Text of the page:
Battle Bards Episode 12: Lineage 2

bardssquaresmallEmbark on a journey with us overseas, as the Battle Bards sail to the lands of Lineage 2.  It’s a plus-sized soundtrack with surprisingly good music, and we’re all about bringing you the best of the best.  Except for the one track that Syl held back for show 13 because she wanted to spite Syp.  Not that Syp is bitter.  It’s a musical journey of cymbals, sunsets, and unicorn dreams.  But what else would you expect from this show?

Episode 12 show notes

  • Introduction (including After the Storm and The Beginning of Gracia)
  • Opening: Call of Destiny
  • Counterattack
  • The Final Decisive Battle
  • Temple of the Moon
  • Praise the Victorious Knight
  • Merchant Ships from the East
  • Floran Theme
  • Mailbag: Ian
  • Outro (Unicorn Rest)

Special thanks to Tesh for the Battle Bards logo!

Final Fantasy XIV is not for me — and that’s OK

Final Fantasy 3When your gut and past experience tells you one thing and your friends are all telling you another, it’s sometimes easy to get persuaded to get out of your comfort zone and give a new thing a try.  In this case it’s where so many people seem to be playing, raving about, and enjoying Final Fantasy XIV following its relaunch, to the point where I got persuaded to drop $30 for a copy the other day.

And that’s a $30 I really regret spending.  I has the buyer’s remorse, I do.  But since it was an impulsive purchase, I have only myself to blame.

So yeah, it wasn’t even on my radar because the initial launch was a laughable mess and the relaunch looked to be pretty niche.  But whether it’s people starved for a major release right now in the latter part of 2013 or a tsunami of word-of-mouth raves, it’s been doing quite well for itself.  And it was strange for me to see a really wide range of gamers and bloggers that I know being won over by it.  So what did I have to lose?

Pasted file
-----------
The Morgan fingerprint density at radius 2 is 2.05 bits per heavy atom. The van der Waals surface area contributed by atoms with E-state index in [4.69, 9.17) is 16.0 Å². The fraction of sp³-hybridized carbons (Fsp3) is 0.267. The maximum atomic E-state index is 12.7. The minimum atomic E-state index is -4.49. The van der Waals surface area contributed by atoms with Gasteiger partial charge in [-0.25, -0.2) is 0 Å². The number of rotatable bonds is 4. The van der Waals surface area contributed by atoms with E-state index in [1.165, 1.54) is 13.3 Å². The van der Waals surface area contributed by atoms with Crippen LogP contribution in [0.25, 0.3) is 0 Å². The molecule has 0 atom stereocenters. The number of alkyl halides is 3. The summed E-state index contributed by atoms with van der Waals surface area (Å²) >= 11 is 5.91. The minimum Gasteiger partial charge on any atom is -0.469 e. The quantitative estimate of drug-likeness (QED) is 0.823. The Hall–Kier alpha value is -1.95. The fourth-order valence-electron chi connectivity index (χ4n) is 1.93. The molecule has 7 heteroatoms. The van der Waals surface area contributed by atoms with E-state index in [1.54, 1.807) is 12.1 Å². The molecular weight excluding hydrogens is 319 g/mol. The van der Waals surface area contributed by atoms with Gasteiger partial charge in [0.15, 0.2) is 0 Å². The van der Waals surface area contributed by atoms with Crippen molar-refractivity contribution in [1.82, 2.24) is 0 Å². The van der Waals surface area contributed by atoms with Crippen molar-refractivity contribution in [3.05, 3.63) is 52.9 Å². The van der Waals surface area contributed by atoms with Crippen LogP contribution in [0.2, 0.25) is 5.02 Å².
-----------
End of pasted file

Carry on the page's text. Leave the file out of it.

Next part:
$30.  Don’t remind me.  I shall do that myself.

Anyway, I should’ve listened to my gut.  It’s not that FFXIV is a bad game in any way that I can discern.  Downloading it and setting it up was pretty smooth, and I didn’t even have to enter in credit card info.  Hearing the music was a nice high point — the Final Fantasy series always does well there.  But this game was not made for me at all.

For starters, I’ve just soured on the Final Fantasy experience: the aesthetic, the trappings, the overused rehash of elements that some may love as “tradition” and I’ve started to frown at as “unimaginative leftovers.”  I’ve really not been into Final Fantasy since, oh, 10, and even that wasn’t too fun for me.  Final Fantasy XI just turned me off within the first couple days of trying it out way back in 2003 or so, and even retro versions of FF games on mobile devices have lost their luster.

So there wasn’t a lot to like about my first half-hour or so in FFXIV.  I don’t like the look of the characters, chocobos make my eyes roll so dang much, and most of the races just irk me.  I felt really grumpy through the whole thing and that’s probably not fair at all to the game.  Sure, it looked pretty.  But so do a lot of MMOs these days.  It had quests.  It had me running.  It had me clicking through a lot of text bubbles that were dull as carp.  Hey, carp are not the most interesting fish, okay?

And how much combat did I clock in that first hour or so?  None.  It was like the world’s slowest tutorial-slash-hand-holding, and I’m going cross-eyed because what little story I’m seeing is dull and I want to see how the combat handles.  I’m asking myself what others were seeing in this game.

So short story short, I didn’t have the patience to stick it out.  It just wasn’t for me, and that’s OK; not all MMOs will be.  Maybe it’s just about the best game in the world past that opening hour and maybe I’m too antsy.  But considering that I don’t need another subscription right now for a game that — even if I ended up liking it — I won’t be paying for when WildStar hits anyway.  So we’ll part amiably and shan’t mention it again.

Just wish I had that $30 back.

New bloggers: The NBI 2 is calling you!

We need both mentors and new/aspiring MMO bloggers to sign up for the Newbie Blogger Initiative 2!  Check out the official announcement at T.R. Red Skies and the official NBI 2 forums!

Whether you’re a vlogger, blogger, podcaster, artist or whatever …if you own a blog dedicated to video games, the Newbie Blogger Initiative 2 needs your support! A great number of bloggers supported the Initiative last year and we are calling on you again to participate as well as imploring new bloggers to snatch this opportunity as well. The goals of the NBI are simple:  Find, visit, and promote new video game bloggers.  Create a friendly network of support.  Increase survival of new bloggers. (This is a new area of focus this year!)

Guild Wars 2: One very dead Taco

grouphugI’ve been a little behind the curve of the rest of the Guild Wars 2 community this week in regards to the new, improved, will-most-certainly-kick-your-butt Tequatl battle.  Time just hasn’t worked out for me to do it that often, especially when there’s a long wait between these fights.  I get antsy just waiting around since I only have so much time to game every night.